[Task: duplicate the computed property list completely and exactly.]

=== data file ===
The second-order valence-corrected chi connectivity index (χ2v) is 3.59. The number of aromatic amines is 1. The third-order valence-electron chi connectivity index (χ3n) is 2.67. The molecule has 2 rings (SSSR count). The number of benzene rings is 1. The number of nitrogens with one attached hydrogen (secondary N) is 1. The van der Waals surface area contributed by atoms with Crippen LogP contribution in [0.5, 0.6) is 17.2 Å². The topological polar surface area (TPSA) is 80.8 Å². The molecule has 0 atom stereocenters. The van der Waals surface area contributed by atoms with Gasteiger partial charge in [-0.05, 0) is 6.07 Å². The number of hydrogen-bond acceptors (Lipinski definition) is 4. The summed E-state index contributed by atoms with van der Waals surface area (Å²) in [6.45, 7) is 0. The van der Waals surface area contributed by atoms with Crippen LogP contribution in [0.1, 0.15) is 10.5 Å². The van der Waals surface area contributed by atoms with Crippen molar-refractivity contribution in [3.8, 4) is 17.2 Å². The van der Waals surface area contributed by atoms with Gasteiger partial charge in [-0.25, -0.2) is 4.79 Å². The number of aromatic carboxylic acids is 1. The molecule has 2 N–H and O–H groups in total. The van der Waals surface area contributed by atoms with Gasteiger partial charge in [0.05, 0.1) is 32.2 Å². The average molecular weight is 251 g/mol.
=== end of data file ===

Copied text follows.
The second-order valence-corrected chi connectivity index (χ2v) is 3.59. The number of aromatic amines is 1. The third-order valence-electron chi connectivity index (χ3n) is 2.67. The molecule has 2 rings (SSSR count). The number of benzene rings is 1. The number of nitrogens with one attached hydrogen (secondary N) is 1. The van der Waals surface area contributed by atoms with Crippen LogP contribution in [0.5, 0.6) is 17.2 Å². The topological polar surface area (TPSA) is 80.8 Å². The molecule has 0 atom stereocenters. The van der Waals surface area contributed by atoms with Gasteiger partial charge in [-0.05, 0) is 6.07 Å². The number of hydrogen-bond acceptors (Lipinski definition) is 4. The summed E-state index contributed by atoms with van der Waals surface area (Å²) in [6.45, 7) is 0. The van der Waals surface area contributed by atoms with Crippen LogP contribution in [0.1, 0.15) is 10.5 Å². The van der Waals surface area contributed by atoms with Crippen molar-refractivity contribution in [3.8, 4) is 17.2 Å². The van der Waals surface area contributed by atoms with Gasteiger partial charge in [-0.25, -0.2) is 4.79 Å². The number of aromatic carboxylic acids is 1. The molecule has 2 N–H and O–H groups in total. The van der Waals surface area contributed by atoms with Gasteiger partial charge in [0.05, 0.1) is 32.2 Å². The average molecular weight is 251 g/mol.